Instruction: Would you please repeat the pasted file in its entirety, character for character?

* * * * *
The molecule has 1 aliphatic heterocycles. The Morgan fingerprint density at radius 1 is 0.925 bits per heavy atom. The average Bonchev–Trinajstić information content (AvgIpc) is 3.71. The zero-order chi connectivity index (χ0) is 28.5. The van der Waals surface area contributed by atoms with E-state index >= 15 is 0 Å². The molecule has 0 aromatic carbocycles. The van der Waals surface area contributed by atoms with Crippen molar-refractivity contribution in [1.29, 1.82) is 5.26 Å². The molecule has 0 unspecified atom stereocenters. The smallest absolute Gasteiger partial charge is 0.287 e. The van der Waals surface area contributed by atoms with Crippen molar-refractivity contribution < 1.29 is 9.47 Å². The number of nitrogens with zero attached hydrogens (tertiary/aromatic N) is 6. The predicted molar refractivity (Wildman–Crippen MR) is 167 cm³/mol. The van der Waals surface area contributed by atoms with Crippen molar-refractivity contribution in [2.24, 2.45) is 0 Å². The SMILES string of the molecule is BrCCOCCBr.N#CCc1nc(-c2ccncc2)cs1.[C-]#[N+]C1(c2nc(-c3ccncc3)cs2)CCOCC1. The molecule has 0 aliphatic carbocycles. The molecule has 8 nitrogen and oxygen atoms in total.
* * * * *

The molecule has 1 aliphatic heterocycles. The Morgan fingerprint density at radius 1 is 0.925 bits per heavy atom. The average Bonchev–Trinajstić information content (AvgIpc) is 3.71. The zero-order chi connectivity index (χ0) is 28.5. The van der Waals surface area contributed by atoms with E-state index >= 15 is 0 Å². The molecule has 0 aromatic carbocycles. The van der Waals surface area contributed by atoms with Crippen molar-refractivity contribution in [1.29, 1.82) is 5.26 Å². The molecule has 0 unspecified atom stereocenters. The smallest absolute Gasteiger partial charge is 0.287 e. The van der Waals surface area contributed by atoms with Crippen molar-refractivity contribution < 1.29 is 9.47 Å². The number of nitrogens with zero attached hydrogens (tertiary/aromatic N) is 6. The predicted molar refractivity (Wildman–Crippen MR) is 167 cm³/mol. The van der Waals surface area contributed by atoms with Crippen molar-refractivity contribution in [2.24, 2.45) is 0 Å². The SMILES string of the molecule is BrCCOCCBr.N#CCc1nc(-c2ccncc2)cs1.[C-]#[N+]C1(c2nc(-c3ccncc3)cs2)CCOCC1. The molecule has 0 aliphatic carbocycles. The molecule has 8 nitrogen and oxygen atoms in total.